Emotional Connection – Volume/Velocity/Loudness & Timbre/Color

Posted: January 28, 2011 in Composing

I will refer to Volume/Velocity/Loudness as Loudness.

so as we saw in the last article :

https://musicdm.wordpress.com/2011/01/27/emotional-connection-notepitch/

how high or how low a note is, can have an effect on our emotions.

Loudness & Timbre can do that too, and combine with note/pitch the message can be clearer for our listeners,

but be aware that sometimes being too obvious and clear, can ruin the game of guessing for your listeners,

sometimes being mysterious can be better and add another dimension, it all depends on where you want to take your listeners,

watch lord of the rings for example and listen to the music, it tells the story only with sounds and voices…

I know those are amazing musicians singers and composers,

but they are only human like everyone else, all they did to reach that level is : listening, paying attention, learning, and enjoying it, so there is no reason in the world you can’t reach those levels if you be consistent, and spend more time trying to be a professional.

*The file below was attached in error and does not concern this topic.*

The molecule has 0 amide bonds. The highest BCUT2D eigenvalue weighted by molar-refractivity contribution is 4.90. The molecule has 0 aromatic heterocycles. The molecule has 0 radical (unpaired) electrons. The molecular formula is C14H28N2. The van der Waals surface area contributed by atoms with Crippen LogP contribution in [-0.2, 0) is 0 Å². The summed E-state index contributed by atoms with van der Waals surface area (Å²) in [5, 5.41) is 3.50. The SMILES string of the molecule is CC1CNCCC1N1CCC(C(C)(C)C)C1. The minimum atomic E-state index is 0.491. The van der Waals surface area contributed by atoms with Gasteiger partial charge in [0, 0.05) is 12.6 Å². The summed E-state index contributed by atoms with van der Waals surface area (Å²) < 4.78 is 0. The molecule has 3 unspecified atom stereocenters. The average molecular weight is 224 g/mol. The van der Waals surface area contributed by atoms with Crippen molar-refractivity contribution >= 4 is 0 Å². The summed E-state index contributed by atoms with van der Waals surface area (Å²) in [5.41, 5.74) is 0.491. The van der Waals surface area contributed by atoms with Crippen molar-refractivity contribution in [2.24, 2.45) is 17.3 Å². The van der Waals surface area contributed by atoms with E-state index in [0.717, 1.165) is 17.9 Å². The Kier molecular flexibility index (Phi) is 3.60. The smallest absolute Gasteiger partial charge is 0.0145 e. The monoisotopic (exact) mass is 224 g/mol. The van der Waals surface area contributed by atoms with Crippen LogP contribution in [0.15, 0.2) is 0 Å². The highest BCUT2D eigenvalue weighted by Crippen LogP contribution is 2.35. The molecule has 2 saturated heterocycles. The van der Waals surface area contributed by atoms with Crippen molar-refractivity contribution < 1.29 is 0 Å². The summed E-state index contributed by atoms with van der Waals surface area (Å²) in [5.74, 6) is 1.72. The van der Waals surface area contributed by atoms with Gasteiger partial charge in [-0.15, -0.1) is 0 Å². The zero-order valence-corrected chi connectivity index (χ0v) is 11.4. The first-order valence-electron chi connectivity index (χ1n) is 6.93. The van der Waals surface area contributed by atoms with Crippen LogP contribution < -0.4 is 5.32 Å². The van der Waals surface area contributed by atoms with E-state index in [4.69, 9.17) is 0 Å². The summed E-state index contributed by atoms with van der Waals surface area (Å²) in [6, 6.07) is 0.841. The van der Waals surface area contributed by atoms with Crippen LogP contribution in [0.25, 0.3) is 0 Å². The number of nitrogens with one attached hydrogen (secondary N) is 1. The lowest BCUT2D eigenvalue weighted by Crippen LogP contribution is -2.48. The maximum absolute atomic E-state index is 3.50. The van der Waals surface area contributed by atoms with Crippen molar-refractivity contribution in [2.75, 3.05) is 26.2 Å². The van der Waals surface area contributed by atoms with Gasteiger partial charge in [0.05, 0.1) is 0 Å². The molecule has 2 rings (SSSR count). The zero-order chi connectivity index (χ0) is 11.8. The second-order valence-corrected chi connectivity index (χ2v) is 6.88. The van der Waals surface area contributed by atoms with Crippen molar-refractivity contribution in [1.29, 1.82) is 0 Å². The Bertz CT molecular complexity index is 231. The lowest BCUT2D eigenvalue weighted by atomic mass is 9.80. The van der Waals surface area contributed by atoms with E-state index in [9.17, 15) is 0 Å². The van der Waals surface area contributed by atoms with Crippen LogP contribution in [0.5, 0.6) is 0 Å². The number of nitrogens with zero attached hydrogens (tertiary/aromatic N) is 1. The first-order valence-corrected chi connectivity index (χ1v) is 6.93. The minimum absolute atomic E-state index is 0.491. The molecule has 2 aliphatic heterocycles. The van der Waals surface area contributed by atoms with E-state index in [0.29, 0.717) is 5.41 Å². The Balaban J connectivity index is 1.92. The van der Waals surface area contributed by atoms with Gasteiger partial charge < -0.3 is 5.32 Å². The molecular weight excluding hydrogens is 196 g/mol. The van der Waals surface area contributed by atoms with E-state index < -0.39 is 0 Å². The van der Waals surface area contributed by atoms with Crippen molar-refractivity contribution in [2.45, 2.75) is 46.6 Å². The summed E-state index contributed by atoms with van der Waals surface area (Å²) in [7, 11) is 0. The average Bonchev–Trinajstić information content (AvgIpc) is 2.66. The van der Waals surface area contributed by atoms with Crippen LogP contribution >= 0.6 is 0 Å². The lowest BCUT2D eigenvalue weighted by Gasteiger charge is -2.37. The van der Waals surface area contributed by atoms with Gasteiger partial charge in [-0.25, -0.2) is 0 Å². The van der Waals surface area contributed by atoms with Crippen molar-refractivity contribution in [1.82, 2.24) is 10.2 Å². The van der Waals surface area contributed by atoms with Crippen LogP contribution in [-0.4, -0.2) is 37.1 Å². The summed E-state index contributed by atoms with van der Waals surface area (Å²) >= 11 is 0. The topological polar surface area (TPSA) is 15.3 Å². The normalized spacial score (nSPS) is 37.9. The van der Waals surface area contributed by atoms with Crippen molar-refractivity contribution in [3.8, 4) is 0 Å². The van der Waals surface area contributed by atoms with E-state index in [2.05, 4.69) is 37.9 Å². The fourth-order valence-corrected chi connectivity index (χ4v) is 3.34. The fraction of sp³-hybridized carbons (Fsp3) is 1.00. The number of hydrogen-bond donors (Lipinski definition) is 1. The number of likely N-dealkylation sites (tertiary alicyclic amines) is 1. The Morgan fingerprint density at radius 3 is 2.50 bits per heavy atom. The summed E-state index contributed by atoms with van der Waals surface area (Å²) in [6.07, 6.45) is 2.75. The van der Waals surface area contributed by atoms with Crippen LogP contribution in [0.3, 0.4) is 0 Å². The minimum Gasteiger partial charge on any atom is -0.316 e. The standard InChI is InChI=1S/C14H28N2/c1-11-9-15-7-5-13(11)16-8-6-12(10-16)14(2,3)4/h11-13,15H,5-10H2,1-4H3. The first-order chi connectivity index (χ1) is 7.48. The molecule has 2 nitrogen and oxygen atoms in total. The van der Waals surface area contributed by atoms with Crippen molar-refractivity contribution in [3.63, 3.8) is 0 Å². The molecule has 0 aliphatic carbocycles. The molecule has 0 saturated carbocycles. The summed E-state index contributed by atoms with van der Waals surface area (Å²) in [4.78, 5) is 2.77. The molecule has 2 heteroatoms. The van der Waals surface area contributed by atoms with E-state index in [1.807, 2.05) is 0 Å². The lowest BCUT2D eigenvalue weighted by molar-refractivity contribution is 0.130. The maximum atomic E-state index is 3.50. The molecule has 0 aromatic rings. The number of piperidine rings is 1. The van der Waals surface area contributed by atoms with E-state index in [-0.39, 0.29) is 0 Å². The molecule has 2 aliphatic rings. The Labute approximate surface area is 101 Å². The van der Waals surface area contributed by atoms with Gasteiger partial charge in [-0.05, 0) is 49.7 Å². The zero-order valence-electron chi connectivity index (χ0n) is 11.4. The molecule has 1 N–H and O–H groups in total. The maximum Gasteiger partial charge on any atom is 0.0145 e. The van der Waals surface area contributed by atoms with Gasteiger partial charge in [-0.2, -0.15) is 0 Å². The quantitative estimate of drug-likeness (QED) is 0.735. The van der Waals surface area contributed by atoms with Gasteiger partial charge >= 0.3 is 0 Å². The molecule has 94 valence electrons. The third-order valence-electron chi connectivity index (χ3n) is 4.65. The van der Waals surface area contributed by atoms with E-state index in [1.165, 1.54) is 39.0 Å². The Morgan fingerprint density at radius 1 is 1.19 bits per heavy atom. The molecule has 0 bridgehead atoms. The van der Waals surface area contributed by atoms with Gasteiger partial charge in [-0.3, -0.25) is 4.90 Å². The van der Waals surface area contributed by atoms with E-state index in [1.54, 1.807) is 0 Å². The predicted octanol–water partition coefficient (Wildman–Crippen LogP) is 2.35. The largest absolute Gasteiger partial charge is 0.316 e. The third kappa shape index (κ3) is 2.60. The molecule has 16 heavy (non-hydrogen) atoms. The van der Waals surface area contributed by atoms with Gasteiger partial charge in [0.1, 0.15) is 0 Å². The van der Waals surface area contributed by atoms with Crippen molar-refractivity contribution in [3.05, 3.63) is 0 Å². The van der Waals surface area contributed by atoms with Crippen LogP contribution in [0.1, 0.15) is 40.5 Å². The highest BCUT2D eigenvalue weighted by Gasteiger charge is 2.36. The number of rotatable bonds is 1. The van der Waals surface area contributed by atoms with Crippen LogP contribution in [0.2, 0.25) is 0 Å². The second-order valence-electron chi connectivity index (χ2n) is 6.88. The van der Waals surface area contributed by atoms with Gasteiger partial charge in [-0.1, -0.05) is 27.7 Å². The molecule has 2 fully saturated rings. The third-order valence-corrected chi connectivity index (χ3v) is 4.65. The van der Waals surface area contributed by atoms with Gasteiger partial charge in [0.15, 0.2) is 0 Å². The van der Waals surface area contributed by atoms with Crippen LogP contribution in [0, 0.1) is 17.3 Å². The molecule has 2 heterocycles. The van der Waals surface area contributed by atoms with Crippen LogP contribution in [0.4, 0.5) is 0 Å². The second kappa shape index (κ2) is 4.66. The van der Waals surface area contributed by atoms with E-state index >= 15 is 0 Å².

back to loudness,

if we are listening only to the loudness of a sound we may notice the following :

soft or quiet sounds – sadness, melancholy, but also gentleness, and pleasantness.

moderate – happiness, tenderness.

loud – joy, excitement, happiness,triumph.

distortion levels – anger.

quick changes between soft and loud – fear.

listen to the professional use of loudness in Hans Zimmer – Pirates of the Caribbean soundtrack.

next is timbre/color,

in timbre here I mean tone, it can be a tone with a lot of bass frequencies or a tone with a lot of treble frequencies or even middle frequencies.

each instrument have its own tone (timbre/color) to it, and have a great impact on our emotions.

the tone of a flute (and similar sounds) – pleasantness, peace, and boredom.

over-drive/ditortion guitars – power, anger, and fear.

bright tones, fairly fast sounds – mostly positive emotions.

dull tone, fairly slow sounds – mostly negative emotions.

big drums sounds, like Taiko for example – anger.

lets hear this next example and see how the tones effects us :

in the beginning there is a bassy tone that tells us “dangerous” and the rhythm is getting faster which makes this danger coming closer and closer!!!

extremely beautiful simplicity, that makes emotions so clear in this soundtrack.

one thing you have to remember is that music ingredients are relative to each other, in other words:

in order for something to sound strong, we have to put weak sounds to contrast it, in order to make one sound louder we have to contrast it with softer sound,

in order for a sound to be close to us, we have to contrast it with a sound that feels far away from us, almost everything is relative in music.

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